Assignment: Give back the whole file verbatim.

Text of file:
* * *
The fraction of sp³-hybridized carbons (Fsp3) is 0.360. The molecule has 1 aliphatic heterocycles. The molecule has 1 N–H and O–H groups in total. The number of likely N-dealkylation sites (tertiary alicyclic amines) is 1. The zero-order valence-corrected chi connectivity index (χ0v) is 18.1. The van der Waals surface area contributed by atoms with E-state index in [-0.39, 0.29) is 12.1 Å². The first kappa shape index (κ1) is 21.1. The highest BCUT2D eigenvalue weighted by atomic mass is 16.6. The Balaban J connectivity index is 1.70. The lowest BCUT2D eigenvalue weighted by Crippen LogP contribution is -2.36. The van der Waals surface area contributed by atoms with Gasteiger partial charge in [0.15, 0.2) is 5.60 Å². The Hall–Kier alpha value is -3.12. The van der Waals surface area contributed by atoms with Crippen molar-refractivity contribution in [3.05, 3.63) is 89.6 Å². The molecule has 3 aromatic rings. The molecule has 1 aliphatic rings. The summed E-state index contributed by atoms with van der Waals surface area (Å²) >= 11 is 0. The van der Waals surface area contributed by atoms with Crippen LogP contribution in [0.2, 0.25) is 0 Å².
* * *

The fraction of sp³-hybridized carbons (Fsp3) is 0.360. The molecule has 1 aliphatic heterocycles. The molecule has 1 N–H and O–H groups in total. The number of likely N-dealkylation sites (tertiary alicyclic amines) is 1. The zero-order valence-corrected chi connectivity index (χ0v) is 18.1. The van der Waals surface area contributed by atoms with E-state index in [-0.39, 0.29) is 12.1 Å². The first kappa shape index (κ1) is 21.1. The highest BCUT2D eigenvalue weighted by atomic mass is 16.6. The Balaban J connectivity index is 1.70. The lowest BCUT2D eigenvalue weighted by Crippen LogP contribution is -2.36. The van der Waals surface area contributed by atoms with Gasteiger partial charge in [0.15, 0.2) is 5.60 Å². The Hall–Kier alpha value is -3.12. The van der Waals surface area contributed by atoms with Crippen molar-refractivity contribution in [3.05, 3.63) is 89.6 Å². The molecule has 3 aromatic rings. The molecule has 1 aliphatic rings. The summed E-state index contributed by atoms with van der Waals surface area (Å²) >= 11 is 0. The van der Waals surface area contributed by atoms with Crippen LogP contribution in [0.2, 0.25) is 0 Å².